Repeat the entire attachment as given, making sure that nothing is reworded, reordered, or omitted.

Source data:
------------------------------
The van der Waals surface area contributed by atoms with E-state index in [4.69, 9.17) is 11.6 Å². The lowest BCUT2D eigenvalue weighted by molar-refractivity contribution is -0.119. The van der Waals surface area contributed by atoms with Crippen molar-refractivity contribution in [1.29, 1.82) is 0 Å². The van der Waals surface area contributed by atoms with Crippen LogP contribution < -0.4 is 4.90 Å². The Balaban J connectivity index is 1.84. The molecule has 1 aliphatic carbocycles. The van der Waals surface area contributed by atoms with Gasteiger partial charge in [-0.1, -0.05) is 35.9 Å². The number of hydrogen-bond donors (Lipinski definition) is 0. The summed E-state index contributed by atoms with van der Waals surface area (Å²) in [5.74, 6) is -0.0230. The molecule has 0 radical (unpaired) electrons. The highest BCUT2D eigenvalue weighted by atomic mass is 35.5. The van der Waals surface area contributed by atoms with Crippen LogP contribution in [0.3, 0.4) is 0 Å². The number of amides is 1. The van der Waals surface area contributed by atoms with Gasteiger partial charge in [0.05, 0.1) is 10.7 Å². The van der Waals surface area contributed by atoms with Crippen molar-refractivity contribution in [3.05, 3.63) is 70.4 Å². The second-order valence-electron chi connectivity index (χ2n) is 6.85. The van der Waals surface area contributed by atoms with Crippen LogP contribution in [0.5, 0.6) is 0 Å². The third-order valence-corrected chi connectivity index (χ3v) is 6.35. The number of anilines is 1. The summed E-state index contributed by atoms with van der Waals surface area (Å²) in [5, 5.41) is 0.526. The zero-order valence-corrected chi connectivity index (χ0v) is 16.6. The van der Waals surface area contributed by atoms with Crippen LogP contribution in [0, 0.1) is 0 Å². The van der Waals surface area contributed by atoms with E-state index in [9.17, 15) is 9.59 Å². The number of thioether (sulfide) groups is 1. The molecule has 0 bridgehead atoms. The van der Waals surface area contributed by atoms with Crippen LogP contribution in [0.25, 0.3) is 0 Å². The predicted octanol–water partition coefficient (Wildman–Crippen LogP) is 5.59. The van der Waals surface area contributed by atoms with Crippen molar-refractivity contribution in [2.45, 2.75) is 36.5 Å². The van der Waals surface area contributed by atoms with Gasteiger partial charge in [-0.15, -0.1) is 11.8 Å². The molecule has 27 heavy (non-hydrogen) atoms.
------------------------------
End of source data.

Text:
The van der Waals surface area contributed by atoms with E-state index in [4.69, 9.17) is 11.6 Å². The lowest BCUT2D eigenvalue weighted by molar-refractivity contribution is -0.119. The van der Waals surface area contributed by atoms with Crippen molar-refractivity contribution in [1.29, 1.82) is 0 Å². The van der Waals surface area contributed by atoms with Crippen LogP contribution < -0.4 is 4.90 Å². The Balaban J connectivity index is 1.84. The molecule has 1 aliphatic carbocycles. The van der Waals surface area contributed by atoms with Gasteiger partial charge in [-0.1, -0.05) is 35.9 Å². The number of hydrogen-bond donors (Lipinski definition) is 0. The summed E-state index contributed by atoms with van der Waals surface area (Å²) in [5.74, 6) is -0.0230. The molecule has 0 radical (unpaired) electrons. The highest BCUT2D eigenvalue weighted by atomic mass is 35.5. The van der Waals surface area contributed by atoms with Crippen LogP contribution in [0.3, 0.4) is 0 Å². The number of amides is 1. The van der Waals surface area contributed by atoms with Gasteiger partial charge in [0.05, 0.1) is 10.7 Å². The van der Waals surface area contributed by atoms with Crippen molar-refractivity contribution in [3.05, 3.63) is 70.4 Å². The second-order valence-electron chi connectivity index (χ2n) is 6.85. The van der Waals surface area contributed by atoms with Crippen LogP contribution in [0.5, 0.6) is 0 Å². The third-order valence-corrected chi connectivity index (χ3v) is 6.35. The number of anilines is 1. The summed E-state index contributed by atoms with van der Waals surface area (Å²) in [5, 5.41) is 0.526. The zero-order valence-corrected chi connectivity index (χ0v) is 16.6. The van der Waals surface area contributed by atoms with Crippen LogP contribution in [0, 0.1) is 0 Å². The van der Waals surface area contributed by atoms with E-state index in [9.17, 15) is 9.59 Å². The number of thioether (sulfide) groups is 1. The molecule has 0 bridgehead atoms. The van der Waals surface area contributed by atoms with Crippen LogP contribution in [0.25, 0.3) is 0 Å². The predicted octanol–water partition coefficient (Wildman–Crippen LogP) is 5.59. The van der Waals surface area contributed by atoms with Crippen molar-refractivity contribution in [2.45, 2.75) is 36.5 Å². The van der Waals surface area contributed by atoms with Gasteiger partial charge in [-0.15, -0.1) is 11.8 Å². The molecule has 27 heavy (non-hydrogen) atoms.